By Associated Press - Wednesday, August 10, 2016

GUATEMALA CITY (AP) - A former Guatemalan soldier suspected of helping carry out a massacre during the country’s civil war was deported Wednesday by U.S. authorities.

Santos Lopez Alonzo is one of four such former soldiers arrested by U.S. authorities since 2010. They were wanted on allegations of participating in the killing of more than 200 people in the village of Las Dos Erres in 1982.

The slaughter went unpunished for years - even after Guatemalan authorities issued 17 arrest warrants. In 2009, the Inter-American Court of Human Rights demanded the country prosecute the perpetrators.

Four former soldiers were sentenced in 2011 to more than 6,000 years for the killings. A year later, another suspect deported by the U.S. was sentenced.

Here is more about the three other former soldiers who were arrested by the U.S.:



He was arrested in Florida in 2010 and pleaded guilty to making false statements on his U.S. naturalization forms. His American citizenship was revoked, and he was sentenced to 10 years in federal prison.

Jordan acknowledged participating in the killings and personally throwing a young child down a well in Las Dos Erres. He later testified against fellow former soldier Jorge Sosa Orantes at his California trial.

Jordan went to the U.S. illegally in 1985. He eventually settled in Boca Raton and worked as a cook at a country club.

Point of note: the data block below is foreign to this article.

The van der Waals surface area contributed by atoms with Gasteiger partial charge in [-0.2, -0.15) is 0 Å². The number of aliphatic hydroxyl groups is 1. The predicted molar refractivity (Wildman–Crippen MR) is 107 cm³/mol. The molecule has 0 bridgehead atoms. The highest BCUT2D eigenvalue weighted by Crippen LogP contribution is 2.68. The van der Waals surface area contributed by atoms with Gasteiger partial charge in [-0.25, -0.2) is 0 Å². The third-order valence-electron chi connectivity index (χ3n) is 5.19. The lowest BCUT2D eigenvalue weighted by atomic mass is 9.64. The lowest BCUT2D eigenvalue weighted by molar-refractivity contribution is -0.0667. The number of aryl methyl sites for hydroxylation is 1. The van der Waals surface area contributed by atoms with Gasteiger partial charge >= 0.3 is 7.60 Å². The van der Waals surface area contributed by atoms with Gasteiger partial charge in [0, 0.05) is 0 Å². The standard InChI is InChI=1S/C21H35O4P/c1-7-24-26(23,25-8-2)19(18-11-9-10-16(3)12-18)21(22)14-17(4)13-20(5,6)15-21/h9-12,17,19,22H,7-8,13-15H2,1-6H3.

He was expected to face deportation after finishing his U.S. prison sentence.



He was arrested in Canada in 2011 and extradited to California, where he stood trial for lying about the massacre on his naturalization forms.

He was convicted in 2013, sentenced to 10 years in federal prison and stripped of his U.S. citizenship.

Sosa left Guatemala in 1985 and sought asylum in the United States, claiming he was fleeing guerrillas. When he was denied, he went to Canada, where he became a citizen. He later married an American, got a green card and applied to naturalize in 2007.

Sosa had been working as a martial arts instructor in Riverside County. Federal authorities searched his home in 2010 but he had left for Mexico and later Canada, where he was arrested on U.S. charges.

He was a second lieutenant in the army during the massacre. At Sosa’s trial, Jordan testified that Sosa fired his rifle and threw a grenade at villagers who screamed from within a well.

Sosa is expected to be deported after his U.S. prison sentence ends.



He lived in Santa Ana, California, and worked at a sweater factory for years until he was arrested by immigration authorities in 2010.

He fought his deportation, saying he feared he would not be given a fair trial. But he was sent back to Guatemala the following year.

In 2012, he was sentenced to more than 6,000 years in prison for the killings.

Copyright © 2023 The Washington Times, LLC.

Please read our comment policy before commenting.

Click to Read More and View Comments

Click to Hide

Sponsored Stories